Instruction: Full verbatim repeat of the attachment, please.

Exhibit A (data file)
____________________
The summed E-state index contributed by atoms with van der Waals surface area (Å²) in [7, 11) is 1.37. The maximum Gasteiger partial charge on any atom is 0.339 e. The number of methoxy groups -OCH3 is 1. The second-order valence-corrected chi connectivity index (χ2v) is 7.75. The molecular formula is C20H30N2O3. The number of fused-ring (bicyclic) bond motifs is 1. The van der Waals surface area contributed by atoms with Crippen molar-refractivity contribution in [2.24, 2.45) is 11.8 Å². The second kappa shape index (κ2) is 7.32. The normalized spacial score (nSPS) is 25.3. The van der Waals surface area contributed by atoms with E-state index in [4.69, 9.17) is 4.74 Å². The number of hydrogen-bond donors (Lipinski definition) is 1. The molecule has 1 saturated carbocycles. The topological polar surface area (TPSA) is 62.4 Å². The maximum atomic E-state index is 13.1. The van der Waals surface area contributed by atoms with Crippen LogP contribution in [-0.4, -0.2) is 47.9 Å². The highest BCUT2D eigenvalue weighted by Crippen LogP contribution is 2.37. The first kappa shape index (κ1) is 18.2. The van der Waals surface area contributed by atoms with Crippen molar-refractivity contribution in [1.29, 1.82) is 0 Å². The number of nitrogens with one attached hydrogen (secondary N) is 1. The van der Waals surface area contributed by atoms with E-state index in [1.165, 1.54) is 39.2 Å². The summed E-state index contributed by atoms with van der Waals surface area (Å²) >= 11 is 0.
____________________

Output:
The summed E-state index contributed by atoms with van der Waals surface area (Å²) in [7, 11) is 1.37. The maximum Gasteiger partial charge on any atom is 0.339 e. The number of methoxy groups -OCH3 is 1. The second-order valence-corrected chi connectivity index (χ2v) is 7.75. The molecular formula is C20H30N2O3. The number of fused-ring (bicyclic) bond motifs is 1. The van der Waals surface area contributed by atoms with Crippen molar-refractivity contribution in [2.24, 2.45) is 11.8 Å². The second kappa shape index (κ2) is 7.32. The normalized spacial score (nSPS) is 25.3. The van der Waals surface area contributed by atoms with E-state index in [4.69, 9.17) is 4.74 Å². The number of hydrogen-bond donors (Lipinski definition) is 1. The molecule has 1 saturated carbocycles. The topological polar surface area (TPSA) is 62.4 Å². The maximum atomic E-state index is 13.1. The van der Waals surface area contributed by atoms with Crippen LogP contribution in [-0.4, -0.2) is 47.9 Å². The highest BCUT2D eigenvalue weighted by Crippen LogP contribution is 2.37. The first kappa shape index (κ1) is 18.2. The van der Waals surface area contributed by atoms with Crippen molar-refractivity contribution in [1.29, 1.82) is 0 Å². The number of nitrogens with one attached hydrogen (secondary N) is 1. The van der Waals surface area contributed by atoms with E-state index in [1.165, 1.54) is 39.2 Å². The summed E-state index contributed by atoms with van der Waals surface area (Å²) >= 11 is 0.